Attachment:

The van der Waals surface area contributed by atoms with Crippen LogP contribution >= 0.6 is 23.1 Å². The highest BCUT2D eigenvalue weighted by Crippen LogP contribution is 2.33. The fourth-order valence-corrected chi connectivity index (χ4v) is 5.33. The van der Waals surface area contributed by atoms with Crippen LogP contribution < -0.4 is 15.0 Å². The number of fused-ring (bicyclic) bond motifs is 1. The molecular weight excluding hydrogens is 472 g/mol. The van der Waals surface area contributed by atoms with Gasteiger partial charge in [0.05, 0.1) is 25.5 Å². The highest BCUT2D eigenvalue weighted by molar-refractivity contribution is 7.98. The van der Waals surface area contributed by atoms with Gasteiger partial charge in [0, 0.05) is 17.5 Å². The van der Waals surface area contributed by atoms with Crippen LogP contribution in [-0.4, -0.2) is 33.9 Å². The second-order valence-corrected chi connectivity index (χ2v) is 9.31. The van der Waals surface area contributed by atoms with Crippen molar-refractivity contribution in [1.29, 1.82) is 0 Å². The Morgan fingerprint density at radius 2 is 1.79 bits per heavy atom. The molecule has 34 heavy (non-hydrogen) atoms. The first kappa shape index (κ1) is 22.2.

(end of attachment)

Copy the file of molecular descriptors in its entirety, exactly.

The van der Waals surface area contributed by atoms with Crippen LogP contribution >= 0.6 is 23.1 Å². The highest BCUT2D eigenvalue weighted by Crippen LogP contribution is 2.33. The fourth-order valence-corrected chi connectivity index (χ4v) is 5.33. The van der Waals surface area contributed by atoms with Crippen LogP contribution < -0.4 is 15.0 Å². The number of fused-ring (bicyclic) bond motifs is 1. The molecular weight excluding hydrogens is 472 g/mol. The van der Waals surface area contributed by atoms with Gasteiger partial charge in [0.05, 0.1) is 25.5 Å². The highest BCUT2D eigenvalue weighted by molar-refractivity contribution is 7.98. The van der Waals surface area contributed by atoms with Gasteiger partial charge in [0, 0.05) is 17.5 Å². The van der Waals surface area contributed by atoms with Crippen LogP contribution in [-0.4, -0.2) is 33.9 Å². The second-order valence-corrected chi connectivity index (χ2v) is 9.31. The van der Waals surface area contributed by atoms with Crippen molar-refractivity contribution in [1.29, 1.82) is 0 Å². The Morgan fingerprint density at radius 2 is 1.79 bits per heavy atom. The molecule has 34 heavy (non-hydrogen) atoms. The first kappa shape index (κ1) is 22.2.